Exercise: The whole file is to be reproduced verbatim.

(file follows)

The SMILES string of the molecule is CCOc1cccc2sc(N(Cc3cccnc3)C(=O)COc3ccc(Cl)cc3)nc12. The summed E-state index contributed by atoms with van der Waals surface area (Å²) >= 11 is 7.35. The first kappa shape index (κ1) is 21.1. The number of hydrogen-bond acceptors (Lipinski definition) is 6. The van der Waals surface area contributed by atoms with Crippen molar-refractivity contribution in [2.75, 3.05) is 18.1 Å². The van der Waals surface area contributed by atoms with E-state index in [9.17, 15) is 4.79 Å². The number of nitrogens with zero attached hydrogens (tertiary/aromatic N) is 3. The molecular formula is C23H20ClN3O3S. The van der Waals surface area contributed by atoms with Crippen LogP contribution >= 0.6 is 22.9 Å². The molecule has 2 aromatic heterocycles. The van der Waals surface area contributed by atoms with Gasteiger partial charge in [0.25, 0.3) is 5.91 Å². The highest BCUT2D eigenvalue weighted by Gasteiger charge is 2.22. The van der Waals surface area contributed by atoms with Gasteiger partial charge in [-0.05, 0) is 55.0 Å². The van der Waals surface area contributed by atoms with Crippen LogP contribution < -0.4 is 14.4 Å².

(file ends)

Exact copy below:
The SMILES string of the molecule is CCOc1cccc2sc(N(Cc3cccnc3)C(=O)COc3ccc(Cl)cc3)nc12. The summed E-state index contributed by atoms with van der Waals surface area (Å²) >= 11 is 7.35. The first kappa shape index (κ1) is 21.1. The number of hydrogen-bond acceptors (Lipinski definition) is 6. The van der Waals surface area contributed by atoms with Crippen molar-refractivity contribution in [2.75, 3.05) is 18.1 Å². The van der Waals surface area contributed by atoms with E-state index in [9.17, 15) is 4.79 Å². The number of nitrogens with zero attached hydrogens (tertiary/aromatic N) is 3. The molecular formula is C23H20ClN3O3S. The van der Waals surface area contributed by atoms with Crippen LogP contribution >= 0.6 is 22.9 Å². The molecule has 2 aromatic heterocycles. The van der Waals surface area contributed by atoms with Gasteiger partial charge in [0.25, 0.3) is 5.91 Å². The highest BCUT2D eigenvalue weighted by Gasteiger charge is 2.22. The van der Waals surface area contributed by atoms with Gasteiger partial charge in [-0.05, 0) is 55.0 Å². The van der Waals surface area contributed by atoms with Crippen LogP contribution < -0.4 is 14.4 Å².